We are indebted to Mr. Michael L. Smith for advancing science in the field of bee sting excruciation, building on the previous work of Justin Ole “Holy” Schmidt. Mr. Smith had struggled for years to come up with suitable ground-breaking material for publishable research. The Schmidt Sting Pain Index had already been developed, allowing even laymen to reliably gauge exactly how much it sucked to be stung by any of 78 varieties of bee. What was not yet known, Mr. Smith realized in a flash of inspiration he likened to Watson’s and Crick’s discovery of the double-helix, was precisely how much more it sucked to be stung in different areas. Of the anatomy. (It had already been determined that bee stings in Saskatchewan are considerably easier to tolerate than bee stings in Panama.)
Peer reviewers noted that a flaw in Mr. Smith’s research is that it involved only a single subject (himself). Mr. Smith explained he had been unable to round up any bee sting volunteers, when an improbable 100% of his calls to friends and colleagues went straight to voice mail; and an early effort involving stinging a shaved cat was abandoned due to acute blood loss in the researcher. Mr. Smith defends his efforts, noting that the widely-accepted Schmidt Sting Pain Index also was tested on only a single subject, according to a representative of the estate of Ole Schmidt.
Mr. Smith’s methodology was precise. He used only guard bees from his own hives, identifying them by their stance. He picked them up with forceps, dropped them in a box, and used them immediately. Guard bees with a wide stance were assumed to be picking each other up.
Each bee was held by the wings and pressed against his body in one of 25 specific locations and held there for five seconds after sting penetration. Five stings per day were self-administered and rated on a 1-to-10 scale of pain until all 25 predetermined locations had been tested in a random order. The rotation was repeated twice more, for a total of three stings per location. Certain body parts required Mr. Smith to use a mirror and an erect posture during stinging. Mr. Smith’s youth worked in his favor; ease of erection was not deemed to be a factor.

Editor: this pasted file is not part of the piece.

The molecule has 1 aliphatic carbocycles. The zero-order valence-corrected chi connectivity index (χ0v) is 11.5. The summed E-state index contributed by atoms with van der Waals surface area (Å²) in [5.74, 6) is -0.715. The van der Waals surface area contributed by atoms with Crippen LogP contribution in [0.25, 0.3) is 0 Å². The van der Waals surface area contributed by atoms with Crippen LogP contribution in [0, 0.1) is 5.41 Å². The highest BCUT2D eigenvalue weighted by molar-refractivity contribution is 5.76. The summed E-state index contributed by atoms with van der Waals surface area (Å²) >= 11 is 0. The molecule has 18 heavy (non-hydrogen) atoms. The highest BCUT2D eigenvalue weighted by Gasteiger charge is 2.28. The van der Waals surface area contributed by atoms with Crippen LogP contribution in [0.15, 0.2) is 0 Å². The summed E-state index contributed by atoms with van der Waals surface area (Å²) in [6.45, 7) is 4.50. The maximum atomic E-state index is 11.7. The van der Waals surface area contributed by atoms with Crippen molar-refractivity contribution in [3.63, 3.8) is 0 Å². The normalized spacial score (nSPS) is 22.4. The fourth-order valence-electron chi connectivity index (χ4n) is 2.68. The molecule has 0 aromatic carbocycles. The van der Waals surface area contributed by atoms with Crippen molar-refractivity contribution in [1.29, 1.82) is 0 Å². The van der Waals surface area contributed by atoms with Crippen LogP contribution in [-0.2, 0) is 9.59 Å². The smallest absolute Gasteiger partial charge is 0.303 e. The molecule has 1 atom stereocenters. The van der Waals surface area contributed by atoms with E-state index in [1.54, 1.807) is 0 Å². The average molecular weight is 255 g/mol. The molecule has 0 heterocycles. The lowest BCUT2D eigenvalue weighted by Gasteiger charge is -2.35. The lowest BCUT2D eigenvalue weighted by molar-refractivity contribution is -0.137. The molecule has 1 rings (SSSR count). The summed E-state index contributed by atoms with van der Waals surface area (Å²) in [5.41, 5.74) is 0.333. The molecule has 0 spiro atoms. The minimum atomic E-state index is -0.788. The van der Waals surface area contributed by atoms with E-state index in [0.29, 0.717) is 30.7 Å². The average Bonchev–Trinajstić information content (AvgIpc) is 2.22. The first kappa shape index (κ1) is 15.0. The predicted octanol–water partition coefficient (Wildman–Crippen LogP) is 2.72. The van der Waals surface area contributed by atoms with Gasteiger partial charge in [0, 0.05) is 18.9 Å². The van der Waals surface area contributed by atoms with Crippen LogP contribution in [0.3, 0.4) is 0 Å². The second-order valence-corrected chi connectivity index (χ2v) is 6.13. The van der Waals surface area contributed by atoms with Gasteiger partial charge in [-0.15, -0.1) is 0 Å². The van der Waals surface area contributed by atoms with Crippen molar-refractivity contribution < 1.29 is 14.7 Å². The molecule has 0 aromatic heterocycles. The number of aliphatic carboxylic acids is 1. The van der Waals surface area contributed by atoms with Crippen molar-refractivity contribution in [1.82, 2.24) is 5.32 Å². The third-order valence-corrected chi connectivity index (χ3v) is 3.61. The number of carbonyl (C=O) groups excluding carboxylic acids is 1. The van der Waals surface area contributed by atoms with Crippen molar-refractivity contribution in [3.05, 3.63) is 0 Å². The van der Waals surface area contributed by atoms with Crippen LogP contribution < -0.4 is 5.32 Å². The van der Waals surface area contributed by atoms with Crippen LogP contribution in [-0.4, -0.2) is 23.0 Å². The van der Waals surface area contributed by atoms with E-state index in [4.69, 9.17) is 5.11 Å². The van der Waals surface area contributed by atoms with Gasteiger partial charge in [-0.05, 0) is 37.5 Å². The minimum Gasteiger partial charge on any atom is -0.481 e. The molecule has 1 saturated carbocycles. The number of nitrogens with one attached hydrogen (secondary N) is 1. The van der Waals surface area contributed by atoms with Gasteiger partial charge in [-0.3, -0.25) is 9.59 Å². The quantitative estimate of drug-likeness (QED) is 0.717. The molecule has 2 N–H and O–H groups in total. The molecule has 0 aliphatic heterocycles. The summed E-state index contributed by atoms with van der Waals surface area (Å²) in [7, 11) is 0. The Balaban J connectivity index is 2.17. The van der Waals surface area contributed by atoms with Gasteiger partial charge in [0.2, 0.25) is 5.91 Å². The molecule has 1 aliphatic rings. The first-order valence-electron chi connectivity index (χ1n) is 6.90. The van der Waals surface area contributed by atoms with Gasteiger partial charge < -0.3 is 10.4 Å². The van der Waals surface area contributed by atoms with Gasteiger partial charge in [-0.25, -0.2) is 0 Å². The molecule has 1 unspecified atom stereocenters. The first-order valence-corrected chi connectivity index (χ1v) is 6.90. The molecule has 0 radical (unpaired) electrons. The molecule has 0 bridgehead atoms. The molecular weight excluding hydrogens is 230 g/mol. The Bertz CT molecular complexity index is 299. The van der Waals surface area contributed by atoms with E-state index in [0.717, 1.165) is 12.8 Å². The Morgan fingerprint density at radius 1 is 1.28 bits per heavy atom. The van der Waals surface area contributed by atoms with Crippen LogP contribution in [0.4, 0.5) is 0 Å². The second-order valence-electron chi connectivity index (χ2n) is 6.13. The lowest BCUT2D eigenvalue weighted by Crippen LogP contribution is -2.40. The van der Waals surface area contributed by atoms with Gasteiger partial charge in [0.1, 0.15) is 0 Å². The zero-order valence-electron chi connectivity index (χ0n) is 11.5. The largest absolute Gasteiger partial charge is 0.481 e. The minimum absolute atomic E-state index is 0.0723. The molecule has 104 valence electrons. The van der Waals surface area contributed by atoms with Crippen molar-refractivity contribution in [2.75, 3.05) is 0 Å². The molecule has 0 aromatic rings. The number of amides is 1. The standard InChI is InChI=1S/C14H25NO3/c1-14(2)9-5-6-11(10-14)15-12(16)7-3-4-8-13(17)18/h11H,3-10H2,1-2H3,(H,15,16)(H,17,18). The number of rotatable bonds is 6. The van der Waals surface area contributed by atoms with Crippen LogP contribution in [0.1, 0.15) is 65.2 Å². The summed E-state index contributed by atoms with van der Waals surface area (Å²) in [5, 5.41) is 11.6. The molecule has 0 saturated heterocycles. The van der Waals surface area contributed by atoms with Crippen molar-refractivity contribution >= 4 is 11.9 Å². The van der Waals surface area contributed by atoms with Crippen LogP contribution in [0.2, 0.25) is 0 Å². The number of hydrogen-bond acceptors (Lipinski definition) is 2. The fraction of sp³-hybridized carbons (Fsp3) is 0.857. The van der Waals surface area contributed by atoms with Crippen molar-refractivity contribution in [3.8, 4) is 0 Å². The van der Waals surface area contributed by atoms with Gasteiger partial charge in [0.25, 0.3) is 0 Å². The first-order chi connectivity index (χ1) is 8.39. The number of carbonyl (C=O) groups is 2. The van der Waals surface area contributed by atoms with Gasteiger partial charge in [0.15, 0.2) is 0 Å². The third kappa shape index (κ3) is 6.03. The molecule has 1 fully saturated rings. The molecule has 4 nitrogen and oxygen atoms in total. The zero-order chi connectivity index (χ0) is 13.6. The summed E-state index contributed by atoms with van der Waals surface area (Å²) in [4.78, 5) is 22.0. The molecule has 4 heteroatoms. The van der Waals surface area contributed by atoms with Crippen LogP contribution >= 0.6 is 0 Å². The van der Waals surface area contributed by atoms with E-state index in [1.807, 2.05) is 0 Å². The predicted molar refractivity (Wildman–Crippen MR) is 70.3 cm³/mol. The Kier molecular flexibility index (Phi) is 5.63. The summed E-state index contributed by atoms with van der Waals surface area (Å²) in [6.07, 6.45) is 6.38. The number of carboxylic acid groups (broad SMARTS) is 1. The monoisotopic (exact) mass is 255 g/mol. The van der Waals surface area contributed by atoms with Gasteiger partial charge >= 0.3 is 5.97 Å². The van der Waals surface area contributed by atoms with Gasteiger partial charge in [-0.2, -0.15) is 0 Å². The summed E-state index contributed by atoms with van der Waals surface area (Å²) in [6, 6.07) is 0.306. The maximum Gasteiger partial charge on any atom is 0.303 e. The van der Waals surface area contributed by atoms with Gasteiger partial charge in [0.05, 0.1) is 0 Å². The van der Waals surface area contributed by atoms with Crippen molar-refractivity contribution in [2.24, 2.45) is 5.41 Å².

The three body parts that experienced the least pain were the middle toe tip, the upper arm, and, not surprisingly in Mr. Smith’s case, the head. The most painful sting locations were the penis shaft, the upper lip, and the nostril. A sting in the nostril (8.3 out of 10 on the Smith index) produced sneezing, tears, copious flow of mucus, and the permanent departure of Mrs. Smith, who is reported to not be able to even handle any of this right now.
Conclusions are muted, as it has been pointed out that the new Smith Index of Bee Sting Pain Variability is reliably accurate in rating pain variability in Mr. Smith only, and may not apply generally, or to persons not in possession of a penis shaft. In an interview post-publication, Mr. Smith indicated he is in training to attempt a perfect 10 on the pain scale, a result he expects might be achieved if, under certain special circumstances, a single bee sting might be applied to the upper lip, nostril, and penis shaft at the same time.
We are indebted to faithful reader Kat Satnik for alerting us to this important scientific development.
ease of erection was not deemed to be a factor…..most painful sting locations were the penis shaft,…..the permanent departure of Mrs. Smith, who is reported to not be able to even handle any of this right now…..
Her reaction is not surprising given what seems to be the somewhat disquieting nature of Mr. Smith's fascination with this subject. Never mind qualifying for scientific publication — it seems to me that Mr. Smith has actually invented a new fetish, though one whose number of devotees is likely to remain tiny. While I support his right to whatever form of gratification appeals to him, he must realize that his indulgence is likely to remain a solitary one.
Oh, and I really don't think the bees are enjoying this.